I have been in facilities that you can't even get into the MRI control room with ANY metal objects, much less into the chamber room. This is a safety issue. The hospital is not trying to be mean, but they will be held liable if the pump came flying off and hit a pt. And the hospital could be sued by the tech or the techs family for injury to the tech related to an OD of insulin because of the magnet. They would claim that the hospital failed to set up a system to prevent personnel from entering the chamber with the pump on and the tech was injured or killed by an insulin OD.

    By requiring the tech to take injections instead of the pump, they are keeping EVERYONE safe. You said he "accidently" walked in. Everyone that I know is required to take MRI safety training for this very reason. And if this person routinely works down there and "forgot", there is no way that allowing him to wear his pump would be safe since he could definitely forget again. He needs to discuss with his doctor the issue and/or consider transferring to a place where he is not responsible for the MRI. He is knowingly putting himself and his patients at risk. I don't think that the ADA is going to take priority on this one because the pt in the chamber could be affected by this not just the tech.
  9. Visit  DutchgirlRN profile page
    #7 0
    Not actually a weird incident it's expected to happen and is why patients with insulin pumps must disconnect and lock them up prior to their scan. I don't see how they can require this tech to not use his insulin pump, it will just have to be his responsibility to remember not to go in the chamber with it attached. Once or twice making that mistake should do the trick.
  10. Visit  cttech profile page
    #8 0
    I recently accepted a position as a ct tech for a very large and well known facility. I have worn an insulin pump for 8 years and have very little succes with a regimen of insulin injections. That is why what happened to me is very discouraging. Due to the fact that i will be working close to an MRI field and the opportunity exists that on eveing shifts i might have to "run into a room to help a patient" I am being reassigned to diagnostic radiology until another CT position opens. I understand everyone's concern for patient safetybut my understanding is that there should be two individuals with level ii MR experience or knowledge in the immediate area at all times. So, in the case above, the tech with the insulin pump should be calling a code or paging the appropriate assistafor emergencies. In my case, at this free standing facility i would be calling 911. Although they did not fire me nor did they relinquish any payit is discouraging to have learned a specialized field and then be told you can't do what you love.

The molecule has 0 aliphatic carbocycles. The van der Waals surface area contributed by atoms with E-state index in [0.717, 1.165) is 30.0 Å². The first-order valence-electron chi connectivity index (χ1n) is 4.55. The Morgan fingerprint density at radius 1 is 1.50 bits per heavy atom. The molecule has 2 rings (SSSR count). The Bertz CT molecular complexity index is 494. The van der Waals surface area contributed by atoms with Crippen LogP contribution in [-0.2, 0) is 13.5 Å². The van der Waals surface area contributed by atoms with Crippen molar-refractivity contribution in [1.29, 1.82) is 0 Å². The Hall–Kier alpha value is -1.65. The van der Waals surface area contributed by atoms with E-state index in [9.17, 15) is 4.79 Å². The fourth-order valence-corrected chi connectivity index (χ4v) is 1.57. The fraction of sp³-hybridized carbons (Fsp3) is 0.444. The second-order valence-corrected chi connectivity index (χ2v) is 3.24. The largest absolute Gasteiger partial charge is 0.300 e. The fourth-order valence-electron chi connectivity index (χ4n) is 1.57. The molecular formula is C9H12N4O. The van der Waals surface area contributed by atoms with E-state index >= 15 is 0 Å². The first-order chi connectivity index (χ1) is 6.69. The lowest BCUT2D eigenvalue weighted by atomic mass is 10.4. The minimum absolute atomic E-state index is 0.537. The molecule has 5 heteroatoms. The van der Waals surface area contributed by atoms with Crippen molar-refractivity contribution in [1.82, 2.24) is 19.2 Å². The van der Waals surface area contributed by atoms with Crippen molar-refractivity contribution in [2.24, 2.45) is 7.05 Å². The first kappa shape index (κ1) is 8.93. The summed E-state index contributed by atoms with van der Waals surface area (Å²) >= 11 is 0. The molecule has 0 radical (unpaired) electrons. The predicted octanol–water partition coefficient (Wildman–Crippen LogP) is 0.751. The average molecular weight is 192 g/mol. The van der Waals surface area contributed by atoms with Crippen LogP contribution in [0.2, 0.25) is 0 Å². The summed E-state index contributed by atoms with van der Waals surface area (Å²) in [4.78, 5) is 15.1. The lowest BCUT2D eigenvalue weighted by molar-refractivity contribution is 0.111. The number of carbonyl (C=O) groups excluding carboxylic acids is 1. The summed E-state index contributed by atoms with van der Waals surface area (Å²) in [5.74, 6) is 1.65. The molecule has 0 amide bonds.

Last edit by cttech on Apr 30, '08
  11. Visit  KEVIN88GT profile page
    #9 0
    as long as you dont enter the MRI room (you can even walk up to the open door of the MRI suite) nothing will happen to your pump.

    Why would you have to "RUN INTO" the MRI room to help a patient... having your pump is like having a cell phone in your pocket or a stethoscope around your neck... YOU HAVE TO TAKE IT OFF BEFORE GOING IN NO MATTER WHAT... this makes you no different than other people working in the DEPT.

    Dont let people discriminate against you because of their ignorance... they tried to do that to me at my job untill I wrote a letter to administration.....

    Fight the POWER! If there is anything I can do let me know.... feel free to PM me... just tonight I had several injections in the MRI suite... and guess what... NOTHING HAPPENED... the pump comes off just like the cell phone comes out of my pocket.... life goes on.
  12. Visit  frann profile page
    #10 0